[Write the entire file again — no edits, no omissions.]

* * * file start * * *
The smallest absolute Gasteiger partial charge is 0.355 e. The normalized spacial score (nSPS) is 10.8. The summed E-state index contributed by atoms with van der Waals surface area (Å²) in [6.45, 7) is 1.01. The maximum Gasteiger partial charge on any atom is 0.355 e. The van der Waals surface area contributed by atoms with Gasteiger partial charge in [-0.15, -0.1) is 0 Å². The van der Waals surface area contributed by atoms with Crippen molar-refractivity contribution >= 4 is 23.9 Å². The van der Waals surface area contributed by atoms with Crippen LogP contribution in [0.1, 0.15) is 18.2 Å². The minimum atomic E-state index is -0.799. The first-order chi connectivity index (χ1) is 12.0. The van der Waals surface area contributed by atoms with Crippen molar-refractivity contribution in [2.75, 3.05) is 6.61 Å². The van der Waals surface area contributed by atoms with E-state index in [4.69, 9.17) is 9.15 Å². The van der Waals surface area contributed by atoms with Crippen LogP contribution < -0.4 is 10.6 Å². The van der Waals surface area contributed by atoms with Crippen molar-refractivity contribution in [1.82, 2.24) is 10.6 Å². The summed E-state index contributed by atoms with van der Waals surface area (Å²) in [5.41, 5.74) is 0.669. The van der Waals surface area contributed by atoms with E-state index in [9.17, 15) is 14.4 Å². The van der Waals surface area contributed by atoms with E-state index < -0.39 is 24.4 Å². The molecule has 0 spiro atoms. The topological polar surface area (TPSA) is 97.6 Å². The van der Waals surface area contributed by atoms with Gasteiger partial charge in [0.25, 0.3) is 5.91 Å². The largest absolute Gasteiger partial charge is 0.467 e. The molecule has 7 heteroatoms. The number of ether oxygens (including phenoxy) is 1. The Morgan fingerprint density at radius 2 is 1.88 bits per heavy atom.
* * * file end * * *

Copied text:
The smallest absolute Gasteiger partial charge is 0.355 e. The normalized spacial score (nSPS) is 10.8. The summed E-state index contributed by atoms with van der Waals surface area (Å²) in [6.45, 7) is 1.01. The maximum Gasteiger partial charge on any atom is 0.355 e. The van der Waals surface area contributed by atoms with Gasteiger partial charge in [-0.15, -0.1) is 0 Å². The van der Waals surface area contributed by atoms with Crippen molar-refractivity contribution >= 4 is 23.9 Å². The van der Waals surface area contributed by atoms with Crippen LogP contribution in [0.1, 0.15) is 18.2 Å². The minimum atomic E-state index is -0.799. The first-order chi connectivity index (χ1) is 12.0. The van der Waals surface area contributed by atoms with Crippen molar-refractivity contribution in [2.75, 3.05) is 6.61 Å². The van der Waals surface area contributed by atoms with E-state index in [4.69, 9.17) is 9.15 Å². The van der Waals surface area contributed by atoms with Crippen LogP contribution < -0.4 is 10.6 Å². The van der Waals surface area contributed by atoms with Crippen molar-refractivity contribution in [1.82, 2.24) is 10.6 Å². The summed E-state index contributed by atoms with van der Waals surface area (Å²) in [5.41, 5.74) is 0.669. The van der Waals surface area contributed by atoms with E-state index in [9.17, 15) is 14.4 Å². The van der Waals surface area contributed by atoms with E-state index < -0.39 is 24.4 Å². The molecule has 0 spiro atoms. The topological polar surface area (TPSA) is 97.6 Å². The van der Waals surface area contributed by atoms with Gasteiger partial charge in [0.25, 0.3) is 5.91 Å². The largest absolute Gasteiger partial charge is 0.467 e. The molecule has 7 heteroatoms. The number of ether oxygens (including phenoxy) is 1. The Morgan fingerprint density at radius 2 is 1.88 bits per heavy atom.